To truly make higher education accessible to veterans, the military should mandate that service members who wish to attend college be identified a year before leaving active duty, and be permitted to attend a college admissions workshop. Such a workshop would provide veterans with information on what to expect of the admissions process. It would cover things like admissions deadlines, necessary tests, and the financial aid process. This workshop would be run by individuals with experience in the admissions process either as administrators or consultants. This workshop would only need to last one to two days, but further individual counseling could be offered to address individual needs.

This past March, I had the opportunity to serve as a student legislative fellow at the National Legislative Conference host by the Veterans of Foreign Wars. I met with senators, representatives, and officials from the VA and Department of Labor in Washington, D.C. In my experience, political and agency officials were not fully aware of the actual conduct of transitions programs and the perceptions of service members regarding  the value of the training they were receiving.

My interactions with recently transitioned service members challenge this. I do not fault the VA and Labor officials for their misperceptions about the quality of the military’s transition assistance programs, but I do hold their agencies accountable. The lawmakers I discussed this with were generally sympathetic to the issue. Many were surprised by the criticism, having been only peripherally familiar with the issue.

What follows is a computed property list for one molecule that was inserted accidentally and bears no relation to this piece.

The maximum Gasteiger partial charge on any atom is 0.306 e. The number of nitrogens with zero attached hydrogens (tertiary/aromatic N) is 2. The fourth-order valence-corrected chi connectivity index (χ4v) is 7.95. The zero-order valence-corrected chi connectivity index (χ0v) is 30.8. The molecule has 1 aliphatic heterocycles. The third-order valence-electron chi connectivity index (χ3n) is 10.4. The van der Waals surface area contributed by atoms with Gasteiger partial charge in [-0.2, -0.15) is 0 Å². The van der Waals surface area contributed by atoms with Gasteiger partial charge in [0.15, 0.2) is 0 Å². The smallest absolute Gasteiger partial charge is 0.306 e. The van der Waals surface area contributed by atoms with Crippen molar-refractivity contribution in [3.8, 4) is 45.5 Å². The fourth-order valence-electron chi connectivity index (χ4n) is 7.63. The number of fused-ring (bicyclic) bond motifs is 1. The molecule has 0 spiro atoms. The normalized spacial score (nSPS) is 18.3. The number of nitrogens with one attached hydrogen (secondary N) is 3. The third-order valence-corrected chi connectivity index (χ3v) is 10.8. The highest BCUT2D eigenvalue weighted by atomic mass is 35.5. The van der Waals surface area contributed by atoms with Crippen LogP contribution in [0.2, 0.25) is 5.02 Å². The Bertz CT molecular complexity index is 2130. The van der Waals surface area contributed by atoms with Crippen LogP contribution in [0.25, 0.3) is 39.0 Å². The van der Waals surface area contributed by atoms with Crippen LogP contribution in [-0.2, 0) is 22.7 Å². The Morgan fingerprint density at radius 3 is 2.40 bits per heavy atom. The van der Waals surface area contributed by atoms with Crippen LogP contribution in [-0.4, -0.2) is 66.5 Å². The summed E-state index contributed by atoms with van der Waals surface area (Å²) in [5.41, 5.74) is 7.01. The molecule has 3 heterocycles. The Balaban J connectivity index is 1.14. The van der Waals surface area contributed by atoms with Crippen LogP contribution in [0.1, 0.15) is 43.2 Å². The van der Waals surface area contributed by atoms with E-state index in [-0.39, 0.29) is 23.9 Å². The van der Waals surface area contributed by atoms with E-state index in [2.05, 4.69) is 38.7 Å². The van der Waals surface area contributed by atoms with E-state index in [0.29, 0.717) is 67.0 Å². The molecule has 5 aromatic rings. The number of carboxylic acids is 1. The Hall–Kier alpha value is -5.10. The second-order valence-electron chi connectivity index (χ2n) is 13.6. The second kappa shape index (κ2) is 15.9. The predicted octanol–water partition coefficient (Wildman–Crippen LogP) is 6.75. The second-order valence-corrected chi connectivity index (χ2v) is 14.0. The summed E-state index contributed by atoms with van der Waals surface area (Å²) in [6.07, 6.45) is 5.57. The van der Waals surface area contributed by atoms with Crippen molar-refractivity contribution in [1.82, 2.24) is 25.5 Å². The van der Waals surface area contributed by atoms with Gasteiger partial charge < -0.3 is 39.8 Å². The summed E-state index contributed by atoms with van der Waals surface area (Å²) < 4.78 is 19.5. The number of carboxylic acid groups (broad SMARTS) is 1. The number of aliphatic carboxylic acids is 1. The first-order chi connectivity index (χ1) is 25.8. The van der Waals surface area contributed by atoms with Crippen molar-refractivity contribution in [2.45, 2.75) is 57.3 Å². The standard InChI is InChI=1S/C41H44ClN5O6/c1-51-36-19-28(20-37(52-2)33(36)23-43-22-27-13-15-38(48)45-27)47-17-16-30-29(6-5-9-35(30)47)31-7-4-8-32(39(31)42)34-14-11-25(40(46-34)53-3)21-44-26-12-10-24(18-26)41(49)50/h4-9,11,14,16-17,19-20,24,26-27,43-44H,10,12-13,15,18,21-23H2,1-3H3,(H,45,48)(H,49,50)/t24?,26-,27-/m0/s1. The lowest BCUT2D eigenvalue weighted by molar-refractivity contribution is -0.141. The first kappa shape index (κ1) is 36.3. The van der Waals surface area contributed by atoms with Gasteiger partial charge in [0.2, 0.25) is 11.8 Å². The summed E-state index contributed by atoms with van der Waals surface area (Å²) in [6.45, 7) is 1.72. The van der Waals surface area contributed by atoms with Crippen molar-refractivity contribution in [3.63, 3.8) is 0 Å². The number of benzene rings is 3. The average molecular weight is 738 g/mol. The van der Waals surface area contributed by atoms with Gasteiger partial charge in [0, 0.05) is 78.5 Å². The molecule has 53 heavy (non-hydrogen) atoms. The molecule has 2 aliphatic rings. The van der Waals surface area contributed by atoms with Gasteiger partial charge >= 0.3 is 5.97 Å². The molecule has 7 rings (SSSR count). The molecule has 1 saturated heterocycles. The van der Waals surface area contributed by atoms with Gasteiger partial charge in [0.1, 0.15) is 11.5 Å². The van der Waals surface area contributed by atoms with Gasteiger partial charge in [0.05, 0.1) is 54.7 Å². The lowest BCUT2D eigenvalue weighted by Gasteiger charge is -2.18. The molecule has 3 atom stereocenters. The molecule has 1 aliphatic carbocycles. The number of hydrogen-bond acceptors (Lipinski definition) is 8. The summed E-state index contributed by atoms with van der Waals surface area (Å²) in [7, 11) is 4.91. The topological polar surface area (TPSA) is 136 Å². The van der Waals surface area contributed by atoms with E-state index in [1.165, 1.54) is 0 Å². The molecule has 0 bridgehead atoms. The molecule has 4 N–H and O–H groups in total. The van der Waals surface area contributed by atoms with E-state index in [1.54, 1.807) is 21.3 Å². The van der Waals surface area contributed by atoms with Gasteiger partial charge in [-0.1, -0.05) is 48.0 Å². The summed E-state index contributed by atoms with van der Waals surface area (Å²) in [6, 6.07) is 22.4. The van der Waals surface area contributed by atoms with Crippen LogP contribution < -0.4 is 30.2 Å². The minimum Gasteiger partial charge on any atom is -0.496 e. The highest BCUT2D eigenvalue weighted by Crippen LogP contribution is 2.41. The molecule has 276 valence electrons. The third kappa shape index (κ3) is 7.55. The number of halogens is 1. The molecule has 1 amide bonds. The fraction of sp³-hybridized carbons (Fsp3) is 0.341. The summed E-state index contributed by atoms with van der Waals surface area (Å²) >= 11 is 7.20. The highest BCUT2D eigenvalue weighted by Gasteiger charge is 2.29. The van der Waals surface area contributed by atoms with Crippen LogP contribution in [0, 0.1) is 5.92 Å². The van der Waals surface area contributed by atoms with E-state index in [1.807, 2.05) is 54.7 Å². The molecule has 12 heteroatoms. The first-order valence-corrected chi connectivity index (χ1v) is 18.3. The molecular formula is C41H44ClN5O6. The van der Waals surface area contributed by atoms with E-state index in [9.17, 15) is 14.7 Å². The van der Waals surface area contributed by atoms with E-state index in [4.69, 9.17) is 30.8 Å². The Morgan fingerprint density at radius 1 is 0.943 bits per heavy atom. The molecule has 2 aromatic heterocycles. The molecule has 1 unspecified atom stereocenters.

Sympathy and concern are not enough. Action is required to pressure the relevant agencies into improving the transition experience.

The VFW testified before Congress earlier this year on transition assistance. Many of the transitioning active-duty service members surveyed by the VFW revealed they were unable to participate in at least one of the voluntary transition tracks. Surveys also indicated that service members generally felt satisfied with the process. This may indicate where some of the disconnect between the agencies conducting transition assistance and veterans who have already separated arises. These agencies may be mistaking these early assessments of transition programs with the long-term experiences of veterans. Asking active-duty service members to assess the value of their transition classes is like asking for a review of a movie based on a trailer. Active-duty service members have generally not had the chance to apply what they have been taught in the civilian world. The actual value of transition programs does not emerge until months or years after separation.

Military-to-civilian transition is a serious issue for our future veterans. We must work to see that the process improves and that they are given the best opportunities to succeed in their post-military lives. As Marines, we were frequently told, “Complacency kills.” Those two words were why we never gave up until a task was accomplished. The military must remember that motto as it fulfills its obligations to those troops in the final period of their time in uniform.